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The virally encoded protease of human immunodeficiency virus (HIV) is responsible for specific cleavage events leading to the liberation of the enzymes reverse transcriptase, integrase, ribonuclease H, and the core proteins from the gag-pol and gag polyprotein precursors. Utilizing gag polyprotein synthesized in vitro, we have shown that this substrate is(More)
The nucleoprotein (NP) of the influenza virus exists as trimers, and its tail-loop binding pocket has been suggested as a potential target for antiinfluenza therapeutics. The possibility of NP as a drug target was validated by the recent reports that nucleozin and its analogs can inhibit viral replication by inducing aggregation of NP trimers. However,(More)
Oseltamivir phosphonic acid (tamiphosphor, 3a), its monoethyl ester (3c), guanidino-tamiphosphor (4a), and its monoethyl ester (4c) are potent inhibitors of influenza neuraminidases. They inhibit the replication of influenza viruses, including the oseltamivir-resistant H275Y strain, at low nanomolar to picomolar levels, and significantly protect mice from(More)
Intracellular proteases from sporulating Bacillus cereus have been purified by ammonium sulfate fractionation, heat treatment and DEAE cellulose column chromatography. After the last purification step, two protease activities, with an activity ratio of about thirty to one are resolved. Both proteases are resistant to o-phenanthroline but sensitive to phenyl(More)
Severe acute respiratory syndrome (SARS) is an infectious disease caused by a novel human coronavirus. Currently, no effective antiviral agents exist against this type of virus. A cell-based assay, with SARS virus and Vero E6 cells, was developed to screen existing drugs, natural products, and synthetic compounds to identify effective anti-SARS agents. Of(More)
Recent cases of avian influenza H5N1 and the swine-origin 2009 H1N1 have caused a great concern that a global disaster like the 1918 influenza pandemic may occur again. Viral transmission begins with a critical interaction between hemagglutinin (HA) glycoprotein, which is on the viral coat of influenza, and sialic acid (SA) containing glycans, which are on(More)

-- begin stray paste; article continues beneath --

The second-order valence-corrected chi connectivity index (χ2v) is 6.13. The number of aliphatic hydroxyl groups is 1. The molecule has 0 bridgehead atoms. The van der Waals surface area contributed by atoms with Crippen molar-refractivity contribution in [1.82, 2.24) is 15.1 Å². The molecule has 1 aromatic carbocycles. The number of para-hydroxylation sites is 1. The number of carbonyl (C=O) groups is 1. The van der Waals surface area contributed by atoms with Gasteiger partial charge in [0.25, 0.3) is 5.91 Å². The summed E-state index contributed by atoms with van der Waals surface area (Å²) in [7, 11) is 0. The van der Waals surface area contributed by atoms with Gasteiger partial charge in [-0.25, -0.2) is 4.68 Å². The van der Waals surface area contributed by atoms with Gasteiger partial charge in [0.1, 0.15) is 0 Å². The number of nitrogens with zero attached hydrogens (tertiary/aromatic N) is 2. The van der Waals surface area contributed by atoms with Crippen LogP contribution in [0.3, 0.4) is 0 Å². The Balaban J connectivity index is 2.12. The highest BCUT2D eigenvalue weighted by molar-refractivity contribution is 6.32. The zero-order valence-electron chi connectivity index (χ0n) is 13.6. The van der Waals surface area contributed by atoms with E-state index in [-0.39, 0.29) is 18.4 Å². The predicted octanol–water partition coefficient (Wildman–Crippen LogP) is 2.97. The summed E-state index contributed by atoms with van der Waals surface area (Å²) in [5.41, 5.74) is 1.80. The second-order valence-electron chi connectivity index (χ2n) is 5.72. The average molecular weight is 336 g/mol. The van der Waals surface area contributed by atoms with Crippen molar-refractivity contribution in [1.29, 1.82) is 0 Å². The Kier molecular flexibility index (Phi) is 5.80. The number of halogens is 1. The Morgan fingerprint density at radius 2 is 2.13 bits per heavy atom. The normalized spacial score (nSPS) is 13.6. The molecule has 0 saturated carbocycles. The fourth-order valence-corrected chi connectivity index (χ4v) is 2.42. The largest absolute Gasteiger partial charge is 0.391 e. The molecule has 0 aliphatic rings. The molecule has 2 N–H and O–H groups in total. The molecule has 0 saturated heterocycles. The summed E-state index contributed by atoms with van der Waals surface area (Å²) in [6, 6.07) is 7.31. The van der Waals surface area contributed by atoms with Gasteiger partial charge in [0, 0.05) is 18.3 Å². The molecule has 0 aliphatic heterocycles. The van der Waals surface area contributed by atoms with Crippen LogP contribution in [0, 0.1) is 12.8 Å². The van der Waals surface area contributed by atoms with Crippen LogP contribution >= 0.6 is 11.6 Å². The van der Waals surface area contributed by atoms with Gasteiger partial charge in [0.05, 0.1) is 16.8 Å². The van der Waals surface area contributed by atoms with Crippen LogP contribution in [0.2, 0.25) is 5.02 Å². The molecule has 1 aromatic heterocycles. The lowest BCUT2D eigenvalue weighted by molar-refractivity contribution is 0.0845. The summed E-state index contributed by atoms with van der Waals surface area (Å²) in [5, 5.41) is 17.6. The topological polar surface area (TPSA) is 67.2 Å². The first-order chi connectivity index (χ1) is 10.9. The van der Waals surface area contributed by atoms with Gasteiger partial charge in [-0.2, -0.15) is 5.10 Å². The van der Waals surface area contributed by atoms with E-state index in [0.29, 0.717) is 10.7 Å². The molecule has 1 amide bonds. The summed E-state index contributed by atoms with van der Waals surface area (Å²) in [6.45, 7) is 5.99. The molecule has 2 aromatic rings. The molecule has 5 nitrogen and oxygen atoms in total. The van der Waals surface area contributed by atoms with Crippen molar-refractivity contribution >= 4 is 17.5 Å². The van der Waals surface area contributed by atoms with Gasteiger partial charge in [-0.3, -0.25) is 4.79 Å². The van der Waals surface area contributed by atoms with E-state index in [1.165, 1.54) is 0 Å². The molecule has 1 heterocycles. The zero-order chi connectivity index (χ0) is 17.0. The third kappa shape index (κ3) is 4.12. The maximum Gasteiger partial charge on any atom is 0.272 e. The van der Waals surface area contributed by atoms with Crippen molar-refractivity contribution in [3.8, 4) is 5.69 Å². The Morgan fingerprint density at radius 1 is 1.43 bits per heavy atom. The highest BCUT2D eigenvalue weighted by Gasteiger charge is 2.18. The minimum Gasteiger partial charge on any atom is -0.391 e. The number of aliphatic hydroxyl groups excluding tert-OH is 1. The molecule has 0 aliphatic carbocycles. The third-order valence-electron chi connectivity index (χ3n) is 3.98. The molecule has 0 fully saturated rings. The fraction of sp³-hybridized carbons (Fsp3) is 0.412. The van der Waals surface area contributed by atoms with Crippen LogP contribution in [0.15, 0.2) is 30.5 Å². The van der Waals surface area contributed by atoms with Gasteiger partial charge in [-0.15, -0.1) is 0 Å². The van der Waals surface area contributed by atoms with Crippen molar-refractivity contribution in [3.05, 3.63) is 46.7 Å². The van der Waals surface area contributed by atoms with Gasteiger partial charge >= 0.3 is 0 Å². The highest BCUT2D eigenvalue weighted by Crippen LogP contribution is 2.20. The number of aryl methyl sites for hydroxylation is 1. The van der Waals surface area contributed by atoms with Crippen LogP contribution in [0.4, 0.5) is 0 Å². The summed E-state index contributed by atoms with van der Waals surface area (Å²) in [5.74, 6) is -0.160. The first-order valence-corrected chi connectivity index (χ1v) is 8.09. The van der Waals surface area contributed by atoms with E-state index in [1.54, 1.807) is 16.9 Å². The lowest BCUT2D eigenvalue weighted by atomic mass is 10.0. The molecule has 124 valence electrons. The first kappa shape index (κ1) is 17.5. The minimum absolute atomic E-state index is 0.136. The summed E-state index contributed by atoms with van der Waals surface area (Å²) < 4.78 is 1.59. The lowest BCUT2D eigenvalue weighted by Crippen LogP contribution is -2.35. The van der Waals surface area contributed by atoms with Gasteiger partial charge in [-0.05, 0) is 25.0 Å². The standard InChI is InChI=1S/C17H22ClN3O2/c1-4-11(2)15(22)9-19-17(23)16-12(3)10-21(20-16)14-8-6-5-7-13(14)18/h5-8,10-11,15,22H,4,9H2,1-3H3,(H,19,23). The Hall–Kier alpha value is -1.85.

Influenza infections are initiated by the binding of the influenza hemagglutinin (HA) and the cellular receptor sialic acids. The binding is followed by internalization, endocytosis, and uncoating to release the influenza genome to the cytoplasm. It is conceivable that specific inhibitors that antagonize any one of these events could prevent the replication(More)
For the treatment of influenza virus infections, neuraminidase inhibitors (NAIs) that prevent the release of virus particles have been effective against most influenza strains. Several neuraminidase (NA) assays are available for the evaluation of NAIs. To understand the NAI functions under physiological conditions, assays mimicking viral particle release(More)
Two phosphonate compounds 1a (4-amino-1-phosphono-DANA) and 1b (phosphono-zanamivir) are synthesized and shown more potent than zanamivir against the neuraminidases of avian and human influenza viruses, including the oseltamivir-resistant strains. For the first time, the practical synthesis of these phosphonate compounds is realized by conversion of sialic(More)
As influenza viruses have developed resistance towards current drugs, new inhibitors that prevent viral replication through different inhibitory mechanisms are useful. In this study, we developed a screening procedure to search for new antiinfluenza inhibitors from 1,200,000 compounds and identified previously reported as well as new antiinfluenza(More)